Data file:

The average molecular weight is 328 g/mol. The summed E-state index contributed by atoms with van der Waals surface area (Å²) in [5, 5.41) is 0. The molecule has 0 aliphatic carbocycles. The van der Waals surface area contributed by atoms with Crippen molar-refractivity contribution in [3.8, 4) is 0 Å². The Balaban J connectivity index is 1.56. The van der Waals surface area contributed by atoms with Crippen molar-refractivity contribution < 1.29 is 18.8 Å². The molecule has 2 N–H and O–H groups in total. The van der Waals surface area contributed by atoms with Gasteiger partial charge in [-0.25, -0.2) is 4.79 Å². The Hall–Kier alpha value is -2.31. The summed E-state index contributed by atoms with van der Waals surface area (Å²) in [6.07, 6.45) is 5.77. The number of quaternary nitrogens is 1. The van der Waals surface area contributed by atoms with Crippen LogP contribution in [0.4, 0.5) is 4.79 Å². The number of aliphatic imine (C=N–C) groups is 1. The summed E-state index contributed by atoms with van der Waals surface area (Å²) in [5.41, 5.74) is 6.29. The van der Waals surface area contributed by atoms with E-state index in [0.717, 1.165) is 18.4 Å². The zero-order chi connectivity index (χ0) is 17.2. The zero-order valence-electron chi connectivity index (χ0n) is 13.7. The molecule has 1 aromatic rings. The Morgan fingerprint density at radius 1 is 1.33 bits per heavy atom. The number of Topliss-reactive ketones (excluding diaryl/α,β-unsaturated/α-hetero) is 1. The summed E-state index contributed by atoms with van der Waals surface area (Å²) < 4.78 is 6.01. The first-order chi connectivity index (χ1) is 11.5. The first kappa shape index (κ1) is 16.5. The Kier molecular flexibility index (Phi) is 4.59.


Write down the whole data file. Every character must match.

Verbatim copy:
The average molecular weight is 328 g/mol. The summed E-state index contributed by atoms with van der Waals surface area (Å²) in [5, 5.41) is 0. The molecule has 0 aliphatic carbocycles. The van der Waals surface area contributed by atoms with Crippen molar-refractivity contribution in [3.8, 4) is 0 Å². The Balaban J connectivity index is 1.56. The van der Waals surface area contributed by atoms with Crippen molar-refractivity contribution < 1.29 is 18.8 Å². The molecule has 2 N–H and O–H groups in total. The van der Waals surface area contributed by atoms with Gasteiger partial charge in [-0.25, -0.2) is 4.79 Å². The Hall–Kier alpha value is -2.31. The summed E-state index contributed by atoms with van der Waals surface area (Å²) in [6.07, 6.45) is 5.77. The number of quaternary nitrogens is 1. The van der Waals surface area contributed by atoms with Crippen LogP contribution in [0.4, 0.5) is 4.79 Å². The number of aliphatic imine (C=N–C) groups is 1. The summed E-state index contributed by atoms with van der Waals surface area (Å²) in [5.41, 5.74) is 6.29. The van der Waals surface area contributed by atoms with E-state index in [0.717, 1.165) is 18.4 Å². The zero-order chi connectivity index (χ0) is 17.2. The zero-order valence-electron chi connectivity index (χ0n) is 13.7. The molecule has 1 aromatic rings. The Morgan fingerprint density at radius 1 is 1.33 bits per heavy atom. The number of Topliss-reactive ketones (excluding diaryl/α,β-unsaturated/α-hetero) is 1. The summed E-state index contributed by atoms with van der Waals surface area (Å²) < 4.78 is 6.01. The first-order chi connectivity index (χ1) is 11.5. The first kappa shape index (κ1) is 16.5. The Kier molecular flexibility index (Phi) is 4.59.